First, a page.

Misconceptions of Online Censorship

personal liberty, trump, censorship

If you’ve ever vocalized a concern of censorship on social media, chances are you’ve been told “but they’re private companies, they can do whatever they want.” Responses like this miss the point of concern. Many political terms (equality, for example) have nuance depending on context. Regarding censorship, there’s the kind that violates your rights, and there’s the kind that doesn’t. The former is much more serious, but that doesn’t mean the latter isn’t a problem.

Everyone has a right to say what they want, but they do not have a right to be heard. They also do not have a right to a platform (online or offline) besides what they can provide for themselves. What this means is that it is not a violation of my rights if an organization denies me use of their platform, because they can do what they want with their property. It is only a violation of my rights if I am given a platform (or provide one for myself), and others forcefully try to shut it down. Even if what I’m saying is atrocious, I still have a right to speak.

Those concerned about internet censorship aren’t necessarily claiming that they have a natural right to a platform (though some certainly do). There are major issues worth criticizing that don’t violate anyone’s rights. Echo chambers are just one example. If society divides itself into echo chambers, that does not violate anyone’s rights. People are choosing who to freely associate with. Despite this, it should be clear that echo chambers are not healthy for a society, and criticism of them is warranted.

Free speech is both a natural right and a principle. When a social media company begins banning users for “hate speech”, they are not violating the users’ right to free speech, but they also aren’t upholding the principle of free speech. When the biggest social media platforms ban users for arbitrary “hate speech”, this shuts down the dialogue. Discussion and debate helps a society work out its problems. When people support the principle of free speech, all ideas enter the conversation, and the worst are eliminated naturally. Supporting free speech doesn’t just mean opposing violent intervention. Free speech activists also want to encourage conversation and debate across different groups of people within a society.

Some libertarians are too quick to dismiss online censorship. Discourse is healthy for a society, and it’s a major problem when criticism of any set of ideas is censored (whether by government, private companies, or through social ostracism). When ideological groups block criticism, they weaken. They become certain that their ideas are correct, and they lose understanding of the opponent’s viewpoint. Censorship, both on social media and on a personal level, has greatly contributed to the political divide we see in the western world. When bad ideas are shielded from criticism, they become even worse. It’s quite evident that censorship is only used by those that can’t defeat opposing ideas. Censoring people is a great way to convince them that they’ve stumbled on the truth. What’s the best argument for holocaust denial? A ban on holocaust denial.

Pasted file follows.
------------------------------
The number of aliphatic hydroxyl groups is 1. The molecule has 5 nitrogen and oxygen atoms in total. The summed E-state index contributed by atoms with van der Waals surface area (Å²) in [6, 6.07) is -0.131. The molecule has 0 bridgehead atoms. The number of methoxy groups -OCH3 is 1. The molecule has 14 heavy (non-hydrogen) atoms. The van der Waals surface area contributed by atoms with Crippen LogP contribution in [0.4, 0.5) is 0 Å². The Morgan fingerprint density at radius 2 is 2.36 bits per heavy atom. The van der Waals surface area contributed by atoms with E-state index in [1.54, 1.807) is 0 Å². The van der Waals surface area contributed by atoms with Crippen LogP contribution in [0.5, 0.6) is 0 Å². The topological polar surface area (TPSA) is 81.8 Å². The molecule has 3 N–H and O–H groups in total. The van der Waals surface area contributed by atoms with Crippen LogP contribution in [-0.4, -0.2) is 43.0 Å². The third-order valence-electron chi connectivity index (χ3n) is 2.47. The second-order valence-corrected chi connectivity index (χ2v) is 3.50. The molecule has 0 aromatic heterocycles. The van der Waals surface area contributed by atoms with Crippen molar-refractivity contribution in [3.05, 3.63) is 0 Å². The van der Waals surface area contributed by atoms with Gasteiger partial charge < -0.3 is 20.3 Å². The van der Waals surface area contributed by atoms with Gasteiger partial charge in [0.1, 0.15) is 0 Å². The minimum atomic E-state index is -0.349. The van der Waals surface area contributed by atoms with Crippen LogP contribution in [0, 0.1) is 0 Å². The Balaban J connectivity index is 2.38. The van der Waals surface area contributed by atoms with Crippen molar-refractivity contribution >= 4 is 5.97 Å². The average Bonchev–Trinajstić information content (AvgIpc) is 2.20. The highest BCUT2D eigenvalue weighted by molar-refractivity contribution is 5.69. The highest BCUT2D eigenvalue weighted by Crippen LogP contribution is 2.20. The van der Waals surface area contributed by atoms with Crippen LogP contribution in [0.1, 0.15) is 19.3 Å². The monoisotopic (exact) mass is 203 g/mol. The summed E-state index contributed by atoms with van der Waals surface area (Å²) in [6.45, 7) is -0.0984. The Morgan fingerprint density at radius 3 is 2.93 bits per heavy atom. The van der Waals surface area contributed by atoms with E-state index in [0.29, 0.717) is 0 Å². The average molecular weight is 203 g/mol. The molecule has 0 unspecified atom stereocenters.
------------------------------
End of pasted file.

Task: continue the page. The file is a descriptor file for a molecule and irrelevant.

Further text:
As groups isolate themselves into echo chambers and mischaracterize their opponents, they become radicalized. Their opponents are viewed as evil and violence becomes justified. Violence can only lead to retaliation, which leads to further escalation. And since politics is downstream from culture, the acceptance of online censorship can lead to an acceptance of government policy enforcing censorship.

The best way to eliminate bad ideas is to start talking to people with these bad ideas and see if they’re open to changing their mind. Lots of people with bad ideas believe what they do because they haven’t heard the arguments against what they believe. A black musician named Daryl Davis was able to convince over 200 KKK members to abandon their racist ideas. He didn’t harass them, nor did he ostracise them. He just did the research, became well informed on the ideology and history of the Klan, and started having conversations.

Unfortunately, some people aren’t open to being convinced. They’re set on an ideology, and will oppose anyone (perhaps violently) that disagrees with them. In that case, the only tool is social ostracism. Social ostracism is a tactic that can be good or bad for discourse, depending on how it is applied. If people begin ostracizing others for different views, that divides society and leads to the problems mentioned earlier. Ostracism can be beneficial if it is applied to those that engage in bad actions and aren’t open to criticism. For example, social ostracism can be beneficial when used to boycott business owners that discriminate against customers based on a collectivist prejudice (racism, anti-Semitism, etc), assuming they’re not open to being convinced that what they’re doing is wrong.

Simply put, censorship, whether public or private, can have a bad impact. A society that engages in thoughtful debate with even the most controversial ideas is a well-informed and free society. Censorship of any kind should be strongly opposed.

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Nathan A. Kreider is author of the Misconceptions column for Being Libertarian, and has written for the Austrian Economics Center, the Foundation for Economic Education, and the Liberalists. He also occasionally publishes a blog and video content, including short book reviews, which can be found on his website, nkreider.com. He can be contacted by email via [email protected]


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